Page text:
Posts Tagged ‘San Francisco Zephyr’

Scenic Passage Through the Sierra Nevada Mountains

May 8, 2020

Back in the 1970s Amtrak trains 5 and 6 were named the San Francisco Zephyr, an amalgamation of the names of two trains that were combined to create the route in 1971.

That would have been the City of San Francisco from Union Pacific and the Denver Zephyr from Burlington Northern.

Amtrak wanted to operate the California Zephyr, but by 1971 it’s Western Pacific segment had been discontinued.

That left a “California Service” remnant that used BN, the Denver & Rio Grande Western, and Southern Pacific.

Then the D&RGW declined to join Amtrak thus the amalgamation.

It is July 31, 1979, and I am riding Train No. 5 to Oakland. We’re twisting and turning our way through the Sierra Nevada Mountains of California and the crew doesn’t mind if you make photographs from open vestibule windows.

Winding Through the Mountains

February 15, 2020

It is July 31, 1979. I’m riding the westbound San Francisco Zephyr en route to Oakland, California, after having boarded in Denver the day before.

No. 5 is twisting and turning through the Sierra Nevada Mountains of California on the tracks of Southern Pacific.

Up front pulling the train is a pair of SDP40F locomotives.

It’s my first trip on this route and I’m not sure where I made this photograph.

But it was out an open vestibule door window. It was quite a warm day and by the time we got out of the mountains the air conditioning has ceased working in some cars.

Standing by an open vestibule window felt good.

Sunset in Rawlins

January 30, 2019

Amtrak’s westbound San Francisco Zephyr is making a service stop in Rawlins, Wyoming, which gave me time to get off the train and made a few images.

It is right before sunset on Oct. 25, 1981. I tried to work the sunset into a few angles with mixed results.

I was actually ticketed to Los Angeles via the Desert Wind, which ran combined with the SFZ east of Ogden, Utah.

The Wind is now long gone and the SFZ has been renamed California Zephyr and given a new route that bypasses Rawlins.

Although this trip was not my first experience with Superliner equipment, it was one of my earliest trips on the then-new cars.

Taking Out the Trash in Denver

January 7, 2017

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It’s late October 1981 at Denver Union Station. Amtrak’s westbound San Francisco Zephyr has backed into the station and servicing of the train has begun.

Superliner equipment has been a mainstay on the route for less than two years. The dining car crew has quite a bit of trash to discard that it has left on the platform.

Once the F40PH locomotives are refueled, the train cleaned and water put into the tanks, No. 6 will depart.

At the time that this image was made, Nos. 5/6 used the Union Pacific mainline through Wyoming. Through cars for Los Angeles will be detached at Ogden to be forwarded on the Desert Wind.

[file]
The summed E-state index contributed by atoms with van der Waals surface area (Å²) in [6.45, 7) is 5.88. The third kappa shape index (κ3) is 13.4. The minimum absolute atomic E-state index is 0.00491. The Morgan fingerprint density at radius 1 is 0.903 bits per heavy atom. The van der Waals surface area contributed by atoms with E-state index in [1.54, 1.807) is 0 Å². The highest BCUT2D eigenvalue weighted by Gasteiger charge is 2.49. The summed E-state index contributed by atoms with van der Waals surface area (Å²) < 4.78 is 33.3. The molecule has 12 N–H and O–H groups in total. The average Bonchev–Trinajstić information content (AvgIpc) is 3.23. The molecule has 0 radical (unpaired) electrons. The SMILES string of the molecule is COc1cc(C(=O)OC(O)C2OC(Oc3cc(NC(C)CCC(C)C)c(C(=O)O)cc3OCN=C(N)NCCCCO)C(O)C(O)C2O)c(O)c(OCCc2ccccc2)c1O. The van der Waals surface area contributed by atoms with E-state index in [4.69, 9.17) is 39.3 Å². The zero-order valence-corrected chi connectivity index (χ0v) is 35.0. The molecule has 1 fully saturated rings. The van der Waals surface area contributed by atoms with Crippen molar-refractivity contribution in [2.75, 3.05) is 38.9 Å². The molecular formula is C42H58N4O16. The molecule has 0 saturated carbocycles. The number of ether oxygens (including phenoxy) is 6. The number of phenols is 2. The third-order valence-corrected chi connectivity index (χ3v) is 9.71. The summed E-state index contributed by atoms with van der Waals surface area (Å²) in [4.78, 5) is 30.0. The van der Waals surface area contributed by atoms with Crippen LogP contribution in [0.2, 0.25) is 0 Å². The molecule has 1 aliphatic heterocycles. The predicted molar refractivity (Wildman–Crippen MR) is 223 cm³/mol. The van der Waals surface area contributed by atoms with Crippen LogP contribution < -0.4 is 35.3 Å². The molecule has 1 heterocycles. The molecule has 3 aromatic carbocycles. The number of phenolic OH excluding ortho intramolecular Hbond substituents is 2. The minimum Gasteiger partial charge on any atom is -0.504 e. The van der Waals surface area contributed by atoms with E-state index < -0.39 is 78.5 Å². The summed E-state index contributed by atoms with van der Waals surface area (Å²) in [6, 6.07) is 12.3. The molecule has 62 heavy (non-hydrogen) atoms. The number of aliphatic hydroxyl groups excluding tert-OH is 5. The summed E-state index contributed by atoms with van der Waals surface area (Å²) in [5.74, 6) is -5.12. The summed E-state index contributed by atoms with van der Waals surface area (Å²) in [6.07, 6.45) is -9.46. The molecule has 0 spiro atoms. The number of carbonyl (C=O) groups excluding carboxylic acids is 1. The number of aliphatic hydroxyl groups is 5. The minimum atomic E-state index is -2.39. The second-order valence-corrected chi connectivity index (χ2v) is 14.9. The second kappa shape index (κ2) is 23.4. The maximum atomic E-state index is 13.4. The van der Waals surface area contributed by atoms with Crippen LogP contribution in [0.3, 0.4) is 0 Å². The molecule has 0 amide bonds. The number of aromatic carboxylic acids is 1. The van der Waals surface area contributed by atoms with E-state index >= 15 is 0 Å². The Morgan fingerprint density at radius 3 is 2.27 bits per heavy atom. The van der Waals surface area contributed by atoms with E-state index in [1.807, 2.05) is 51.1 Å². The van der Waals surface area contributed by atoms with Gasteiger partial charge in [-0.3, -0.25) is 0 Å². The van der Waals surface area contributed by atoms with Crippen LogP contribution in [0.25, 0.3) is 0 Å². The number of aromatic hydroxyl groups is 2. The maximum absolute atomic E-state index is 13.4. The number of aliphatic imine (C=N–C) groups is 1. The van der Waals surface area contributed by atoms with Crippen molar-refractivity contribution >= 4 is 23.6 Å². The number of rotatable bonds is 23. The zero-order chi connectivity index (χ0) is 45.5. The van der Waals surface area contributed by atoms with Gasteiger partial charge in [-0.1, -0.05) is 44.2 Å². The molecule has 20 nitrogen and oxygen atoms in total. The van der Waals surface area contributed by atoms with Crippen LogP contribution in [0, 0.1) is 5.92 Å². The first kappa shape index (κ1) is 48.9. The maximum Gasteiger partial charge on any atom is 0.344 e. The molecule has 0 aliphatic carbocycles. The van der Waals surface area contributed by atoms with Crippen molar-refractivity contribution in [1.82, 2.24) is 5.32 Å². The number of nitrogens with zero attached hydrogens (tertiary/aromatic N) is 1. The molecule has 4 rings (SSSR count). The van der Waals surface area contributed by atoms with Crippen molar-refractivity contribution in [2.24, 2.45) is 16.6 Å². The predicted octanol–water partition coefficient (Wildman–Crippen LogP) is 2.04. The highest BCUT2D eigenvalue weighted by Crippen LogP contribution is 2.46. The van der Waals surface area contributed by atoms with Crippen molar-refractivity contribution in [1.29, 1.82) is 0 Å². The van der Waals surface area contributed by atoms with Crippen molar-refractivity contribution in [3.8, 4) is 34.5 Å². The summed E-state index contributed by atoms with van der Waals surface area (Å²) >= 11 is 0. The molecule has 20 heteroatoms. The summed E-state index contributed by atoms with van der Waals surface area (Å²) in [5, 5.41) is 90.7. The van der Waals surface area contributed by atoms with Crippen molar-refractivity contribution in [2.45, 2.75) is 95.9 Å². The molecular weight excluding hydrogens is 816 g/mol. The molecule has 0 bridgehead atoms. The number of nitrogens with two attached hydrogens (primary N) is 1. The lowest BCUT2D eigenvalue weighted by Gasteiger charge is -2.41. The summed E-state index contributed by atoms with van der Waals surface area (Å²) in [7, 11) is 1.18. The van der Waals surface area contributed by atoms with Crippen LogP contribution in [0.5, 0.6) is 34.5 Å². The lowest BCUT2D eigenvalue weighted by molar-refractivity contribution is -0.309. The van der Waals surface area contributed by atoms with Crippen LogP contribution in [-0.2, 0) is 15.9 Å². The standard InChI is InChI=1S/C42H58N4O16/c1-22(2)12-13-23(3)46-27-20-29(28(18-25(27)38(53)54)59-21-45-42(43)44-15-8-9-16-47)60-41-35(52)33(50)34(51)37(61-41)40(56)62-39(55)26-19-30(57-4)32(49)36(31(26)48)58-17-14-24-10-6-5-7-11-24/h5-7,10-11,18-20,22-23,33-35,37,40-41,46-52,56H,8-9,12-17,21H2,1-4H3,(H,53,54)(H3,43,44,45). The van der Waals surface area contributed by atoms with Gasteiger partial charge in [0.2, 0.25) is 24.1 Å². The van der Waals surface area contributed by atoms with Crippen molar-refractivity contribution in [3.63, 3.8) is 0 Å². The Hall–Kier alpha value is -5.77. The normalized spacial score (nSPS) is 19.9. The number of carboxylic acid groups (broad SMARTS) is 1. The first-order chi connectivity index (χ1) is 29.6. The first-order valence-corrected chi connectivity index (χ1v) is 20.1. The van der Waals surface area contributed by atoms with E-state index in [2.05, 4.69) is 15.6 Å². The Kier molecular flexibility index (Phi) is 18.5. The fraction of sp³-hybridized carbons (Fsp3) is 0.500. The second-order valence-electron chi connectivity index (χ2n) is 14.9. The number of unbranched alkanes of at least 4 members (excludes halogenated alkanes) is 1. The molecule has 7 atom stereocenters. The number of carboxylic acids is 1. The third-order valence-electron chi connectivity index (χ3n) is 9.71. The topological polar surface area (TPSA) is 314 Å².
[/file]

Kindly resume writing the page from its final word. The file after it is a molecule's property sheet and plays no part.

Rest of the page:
A Surprise the Next Morning

October 13, 2016

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I had booked a room aboard Amtrak train No. 5 to Denver on the second leg of an ambitious journey by Amtrak that would see me traveling nearly coast to coast by rail.

I left Chicago Union Station in late afternoon on Oct. 24, 1981, aboard what was then the San Francisco Zephyr. It was not my first trip aboard Amtrak’s new Superliner equipment, but would be my first time traveling in a Superliner sleeper.

Most of the initial trip out of Chicago occurred during darkness and I don’t remember seeing much, if anything in Iowa. My dominant memory of this trip is how comfortable and cozy I felt inside my room aboard the train.

Somewhere in Nebraska the next morning I was surprised to look out my window and see that the ground was covered with snow.

I grabbed my camera, went to a vestibule door, opened the window and made this image.

If you did that today Amtrak personnel would let you know that it is not allowed. Maybe they felt that way then, too, but I just opened the window long to get the image and go back to my room.

The original slide of this image has badly faded, but the wizardry of digital scanning combined with Photoshop enabled me to bring it back to life.

My recollection is that the original slide was overexposed, so this is as good as it could be.

There is something about this image that makes it one of favorites from this era. The red, white and silver of the two F40PH locomotives leading the train add a touch of color to an otherwise barren and white landscape.

I also like how the tracks snake through the snow, lending a sense of going somewhere.

It was the Burlington Northern back then and under BNSF ownership today these tracks probably are still busy.

By the time we reached Denver, the snow was gone and I would not see any more of it during my trip. It must have been a fairly localized storm.